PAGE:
What can be said with certainty about the Chaoulli decision is that it challenges Canadians to radically rethink their health care system, and with it, a piece - some would say the central piece - of their national identity. Since the 1960s, Canada has worn its uniquely world-class and universal medicare proudly on its sleeve. The success of this moral enterprise has been exemplary. It has also, however, ingrained itself so deeply into the Canadian consciousness that any mention of deviating from a purely single-tier, publicly funded and not-for-profit system inspires strongly polarized public controversy - an "emotional reaction", if you will, at least in part. Medicare has achieved a sanctity that places it beyond question, doubt and, at least until last week, rigorous analysis for many Canadians.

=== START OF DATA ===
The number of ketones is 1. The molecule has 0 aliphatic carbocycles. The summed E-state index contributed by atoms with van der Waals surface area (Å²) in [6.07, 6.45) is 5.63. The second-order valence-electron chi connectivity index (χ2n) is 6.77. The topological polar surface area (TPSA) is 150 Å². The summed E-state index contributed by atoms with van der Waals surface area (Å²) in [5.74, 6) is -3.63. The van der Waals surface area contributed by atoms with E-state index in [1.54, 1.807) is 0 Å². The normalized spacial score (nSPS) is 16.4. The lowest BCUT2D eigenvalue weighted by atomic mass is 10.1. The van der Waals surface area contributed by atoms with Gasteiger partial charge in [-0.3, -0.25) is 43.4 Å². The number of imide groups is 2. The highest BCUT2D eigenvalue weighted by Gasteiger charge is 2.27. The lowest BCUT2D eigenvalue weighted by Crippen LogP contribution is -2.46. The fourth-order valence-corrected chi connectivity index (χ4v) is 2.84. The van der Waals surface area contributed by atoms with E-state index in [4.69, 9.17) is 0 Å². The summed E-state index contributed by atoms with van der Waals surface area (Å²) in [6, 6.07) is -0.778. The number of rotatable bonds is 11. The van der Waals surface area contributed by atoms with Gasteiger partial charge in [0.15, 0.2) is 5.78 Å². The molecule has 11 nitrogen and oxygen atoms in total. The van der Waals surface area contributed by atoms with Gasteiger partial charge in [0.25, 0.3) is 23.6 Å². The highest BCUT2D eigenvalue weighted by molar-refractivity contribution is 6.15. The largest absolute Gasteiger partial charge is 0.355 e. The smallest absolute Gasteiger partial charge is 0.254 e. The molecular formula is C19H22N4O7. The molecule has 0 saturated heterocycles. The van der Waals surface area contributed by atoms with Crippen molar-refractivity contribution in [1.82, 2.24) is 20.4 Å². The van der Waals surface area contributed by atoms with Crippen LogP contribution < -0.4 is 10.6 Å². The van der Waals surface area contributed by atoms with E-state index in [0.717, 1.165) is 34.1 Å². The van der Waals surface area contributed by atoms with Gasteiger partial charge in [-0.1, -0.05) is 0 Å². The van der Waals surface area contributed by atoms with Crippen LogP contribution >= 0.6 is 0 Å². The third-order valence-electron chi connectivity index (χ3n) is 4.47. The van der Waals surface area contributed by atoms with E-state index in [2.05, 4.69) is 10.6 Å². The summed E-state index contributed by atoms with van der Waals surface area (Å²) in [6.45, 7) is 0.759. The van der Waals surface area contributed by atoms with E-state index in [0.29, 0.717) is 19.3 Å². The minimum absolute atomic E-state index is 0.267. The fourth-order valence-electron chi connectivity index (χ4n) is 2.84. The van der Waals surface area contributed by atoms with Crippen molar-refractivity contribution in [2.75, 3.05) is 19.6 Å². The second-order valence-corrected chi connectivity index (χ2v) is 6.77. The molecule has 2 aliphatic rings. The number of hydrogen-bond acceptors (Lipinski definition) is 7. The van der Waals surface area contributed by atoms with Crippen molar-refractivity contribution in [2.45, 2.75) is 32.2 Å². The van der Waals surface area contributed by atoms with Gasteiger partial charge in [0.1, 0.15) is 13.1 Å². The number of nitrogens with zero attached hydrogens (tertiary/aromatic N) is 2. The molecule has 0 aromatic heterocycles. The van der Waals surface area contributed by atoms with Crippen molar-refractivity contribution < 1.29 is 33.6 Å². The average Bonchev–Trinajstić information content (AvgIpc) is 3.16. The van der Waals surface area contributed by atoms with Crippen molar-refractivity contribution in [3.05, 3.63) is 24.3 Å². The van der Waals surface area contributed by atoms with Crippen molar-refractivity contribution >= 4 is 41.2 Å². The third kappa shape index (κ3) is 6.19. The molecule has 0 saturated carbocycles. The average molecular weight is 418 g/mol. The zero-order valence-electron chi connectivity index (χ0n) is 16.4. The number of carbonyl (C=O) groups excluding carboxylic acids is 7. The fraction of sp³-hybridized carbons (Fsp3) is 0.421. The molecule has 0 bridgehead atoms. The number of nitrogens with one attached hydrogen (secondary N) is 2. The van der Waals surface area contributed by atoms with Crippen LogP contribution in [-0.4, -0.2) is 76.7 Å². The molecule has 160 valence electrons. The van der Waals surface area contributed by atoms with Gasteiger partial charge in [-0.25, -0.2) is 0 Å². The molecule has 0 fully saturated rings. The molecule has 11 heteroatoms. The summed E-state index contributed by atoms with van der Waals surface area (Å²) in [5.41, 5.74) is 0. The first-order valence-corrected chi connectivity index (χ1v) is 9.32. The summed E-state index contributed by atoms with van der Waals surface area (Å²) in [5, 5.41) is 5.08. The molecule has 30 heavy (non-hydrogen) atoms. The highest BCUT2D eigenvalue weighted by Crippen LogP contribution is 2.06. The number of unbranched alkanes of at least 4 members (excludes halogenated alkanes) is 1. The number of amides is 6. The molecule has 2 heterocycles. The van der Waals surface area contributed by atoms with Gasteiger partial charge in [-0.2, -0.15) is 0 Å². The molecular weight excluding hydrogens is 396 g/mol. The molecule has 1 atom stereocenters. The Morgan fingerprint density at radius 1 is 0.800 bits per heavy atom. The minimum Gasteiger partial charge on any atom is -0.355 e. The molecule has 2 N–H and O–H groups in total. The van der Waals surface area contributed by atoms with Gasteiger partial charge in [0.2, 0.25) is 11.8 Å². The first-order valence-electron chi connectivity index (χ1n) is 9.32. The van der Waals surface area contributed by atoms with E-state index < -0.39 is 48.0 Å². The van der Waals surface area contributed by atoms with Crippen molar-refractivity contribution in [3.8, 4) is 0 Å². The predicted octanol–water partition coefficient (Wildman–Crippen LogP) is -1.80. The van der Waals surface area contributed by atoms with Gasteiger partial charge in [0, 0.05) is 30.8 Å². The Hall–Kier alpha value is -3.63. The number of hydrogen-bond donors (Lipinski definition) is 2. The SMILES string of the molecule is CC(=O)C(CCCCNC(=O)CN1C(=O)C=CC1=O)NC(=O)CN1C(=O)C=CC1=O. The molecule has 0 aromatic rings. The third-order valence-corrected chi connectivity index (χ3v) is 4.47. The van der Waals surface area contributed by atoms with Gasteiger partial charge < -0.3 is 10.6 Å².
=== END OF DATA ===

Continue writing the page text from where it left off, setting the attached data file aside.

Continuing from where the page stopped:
In reality, Canada's public health care system needs major reforms. Wait times are increasing, doctors and nurses are in constant shortage, and there is scarcely enough money to fund hospitals and new infrastructure. The federal government has committed $41 billion in additional financing to the health care system over the next ten years, but Canadian Medical Association president Dr. Albert Schumacher has said the increase has "just kept us from bleeding to death". Too much emphasis has been placed on maintaining the current system without taking more reform-based steps towards improving it.
Many Canadians are already aware of this unfortunate reality. In 2002, the Romanow Report on the Future of Health Care in Canada identified wait lists as "one of the most serious concerns" in the health care system. The 2002 Kirby Report on the Health of Canadians identified the need to look beyond public funding to overcome this problem and sustain a world-class health care system, suggesting that "a contribution of direct payments by patients, allowing private insurance to cover some services, even in publicly funded hospitals, and an expanded role for the private sector in the delivery of health services are the factors which have enabled countries to achieve broader coverage for all their citizens."